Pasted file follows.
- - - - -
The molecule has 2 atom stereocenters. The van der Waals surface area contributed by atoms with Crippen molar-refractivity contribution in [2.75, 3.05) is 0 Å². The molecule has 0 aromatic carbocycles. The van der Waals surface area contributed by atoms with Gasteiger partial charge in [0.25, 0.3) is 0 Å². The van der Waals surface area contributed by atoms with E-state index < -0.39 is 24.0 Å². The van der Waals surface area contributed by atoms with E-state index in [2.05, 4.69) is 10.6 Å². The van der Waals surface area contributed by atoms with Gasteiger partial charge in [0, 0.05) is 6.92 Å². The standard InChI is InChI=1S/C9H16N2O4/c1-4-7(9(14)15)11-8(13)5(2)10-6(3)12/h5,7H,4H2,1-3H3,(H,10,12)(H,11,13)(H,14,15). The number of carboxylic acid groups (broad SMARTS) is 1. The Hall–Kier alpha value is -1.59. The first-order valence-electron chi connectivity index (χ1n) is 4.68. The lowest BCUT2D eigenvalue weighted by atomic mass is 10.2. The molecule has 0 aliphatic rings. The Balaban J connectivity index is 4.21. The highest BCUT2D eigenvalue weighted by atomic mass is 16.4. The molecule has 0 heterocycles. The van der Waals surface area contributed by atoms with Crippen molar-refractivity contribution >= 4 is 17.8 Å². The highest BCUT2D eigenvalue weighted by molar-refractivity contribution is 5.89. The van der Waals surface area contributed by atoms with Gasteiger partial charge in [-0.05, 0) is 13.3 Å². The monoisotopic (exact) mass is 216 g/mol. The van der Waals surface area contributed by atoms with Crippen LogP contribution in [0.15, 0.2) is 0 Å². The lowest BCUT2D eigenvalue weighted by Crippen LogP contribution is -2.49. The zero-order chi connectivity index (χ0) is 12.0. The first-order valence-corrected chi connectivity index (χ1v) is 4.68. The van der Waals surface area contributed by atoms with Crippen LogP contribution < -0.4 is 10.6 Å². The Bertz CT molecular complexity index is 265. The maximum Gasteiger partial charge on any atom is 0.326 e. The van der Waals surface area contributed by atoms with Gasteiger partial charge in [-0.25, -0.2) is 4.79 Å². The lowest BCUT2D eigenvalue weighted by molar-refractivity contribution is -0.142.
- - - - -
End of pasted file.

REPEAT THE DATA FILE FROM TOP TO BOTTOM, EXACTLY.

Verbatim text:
The molecule has 2 atom stereocenters. The van der Waals surface area contributed by atoms with Crippen molar-refractivity contribution in [2.75, 3.05) is 0 Å². The molecule has 0 aromatic carbocycles. The van der Waals surface area contributed by atoms with Gasteiger partial charge in [0.25, 0.3) is 0 Å². The van der Waals surface area contributed by atoms with E-state index < -0.39 is 24.0 Å². The van der Waals surface area contributed by atoms with E-state index in [2.05, 4.69) is 10.6 Å². The van der Waals surface area contributed by atoms with Gasteiger partial charge in [0, 0.05) is 6.92 Å². The standard InChI is InChI=1S/C9H16N2O4/c1-4-7(9(14)15)11-8(13)5(2)10-6(3)12/h5,7H,4H2,1-3H3,(H,10,12)(H,11,13)(H,14,15). The number of carboxylic acid groups (broad SMARTS) is 1. The Hall–Kier alpha value is -1.59. The first-order valence-electron chi connectivity index (χ1n) is 4.68. The lowest BCUT2D eigenvalue weighted by atomic mass is 10.2. The molecule has 0 aliphatic rings. The Balaban J connectivity index is 4.21. The highest BCUT2D eigenvalue weighted by atomic mass is 16.4. The molecule has 0 heterocycles. The van der Waals surface area contributed by atoms with Crippen molar-refractivity contribution >= 4 is 17.8 Å². The highest BCUT2D eigenvalue weighted by molar-refractivity contribution is 5.89. The van der Waals surface area contributed by atoms with Gasteiger partial charge in [-0.05, 0) is 13.3 Å². The monoisotopic (exact) mass is 216 g/mol. The van der Waals surface area contributed by atoms with Crippen LogP contribution in [0.15, 0.2) is 0 Å². The lowest BCUT2D eigenvalue weighted by Crippen LogP contribution is -2.49. The zero-order chi connectivity index (χ0) is 12.0. The first-order valence-corrected chi connectivity index (χ1v) is 4.68. The van der Waals surface area contributed by atoms with Crippen LogP contribution < -0.4 is 10.6 Å². The Bertz CT molecular complexity index is 265. The maximum Gasteiger partial charge on any atom is 0.326 e. The van der Waals surface area contributed by atoms with Gasteiger partial charge in [-0.25, -0.2) is 4.79 Å². The lowest BCUT2D eigenvalue weighted by molar-refractivity contribution is -0.142.